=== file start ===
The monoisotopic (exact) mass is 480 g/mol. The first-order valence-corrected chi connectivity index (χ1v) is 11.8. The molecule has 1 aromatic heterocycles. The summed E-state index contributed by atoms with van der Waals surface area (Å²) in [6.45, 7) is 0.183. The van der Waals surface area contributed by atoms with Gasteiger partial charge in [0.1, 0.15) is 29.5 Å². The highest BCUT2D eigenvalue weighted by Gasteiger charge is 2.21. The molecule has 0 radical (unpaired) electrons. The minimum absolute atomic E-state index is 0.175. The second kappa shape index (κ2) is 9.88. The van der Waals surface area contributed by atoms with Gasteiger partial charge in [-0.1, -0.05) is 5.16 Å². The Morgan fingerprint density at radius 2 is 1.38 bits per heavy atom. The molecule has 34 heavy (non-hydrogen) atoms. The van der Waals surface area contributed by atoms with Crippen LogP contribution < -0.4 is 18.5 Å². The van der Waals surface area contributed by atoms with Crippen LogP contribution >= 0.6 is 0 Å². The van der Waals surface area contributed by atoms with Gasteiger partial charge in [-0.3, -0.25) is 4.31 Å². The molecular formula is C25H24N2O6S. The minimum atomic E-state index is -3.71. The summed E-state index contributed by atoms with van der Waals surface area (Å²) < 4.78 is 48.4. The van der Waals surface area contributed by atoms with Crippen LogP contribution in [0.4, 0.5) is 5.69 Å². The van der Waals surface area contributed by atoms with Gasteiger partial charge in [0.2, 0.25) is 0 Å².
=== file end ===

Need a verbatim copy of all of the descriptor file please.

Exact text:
The monoisotopic (exact) mass is 480 g/mol. The first-order valence-corrected chi connectivity index (χ1v) is 11.8. The molecule has 1 aromatic heterocycles. The summed E-state index contributed by atoms with van der Waals surface area (Å²) in [6.45, 7) is 0.183. The van der Waals surface area contributed by atoms with Gasteiger partial charge in [0.1, 0.15) is 29.5 Å². The highest BCUT2D eigenvalue weighted by Gasteiger charge is 2.21. The molecule has 0 radical (unpaired) electrons. The minimum absolute atomic E-state index is 0.175. The second kappa shape index (κ2) is 9.88. The van der Waals surface area contributed by atoms with Gasteiger partial charge in [-0.1, -0.05) is 5.16 Å². The Morgan fingerprint density at radius 2 is 1.38 bits per heavy atom. The molecule has 34 heavy (non-hydrogen) atoms. The van der Waals surface area contributed by atoms with Crippen LogP contribution < -0.4 is 18.5 Å². The van der Waals surface area contributed by atoms with Crippen LogP contribution >= 0.6 is 0 Å². The van der Waals surface area contributed by atoms with Gasteiger partial charge in [-0.3, -0.25) is 4.31 Å². The molecular formula is C25H24N2O6S. The minimum atomic E-state index is -3.71. The summed E-state index contributed by atoms with van der Waals surface area (Å²) < 4.78 is 48.4. The van der Waals surface area contributed by atoms with Crippen LogP contribution in [0.4, 0.5) is 5.69 Å². The van der Waals surface area contributed by atoms with Gasteiger partial charge in [0.2, 0.25) is 0 Å².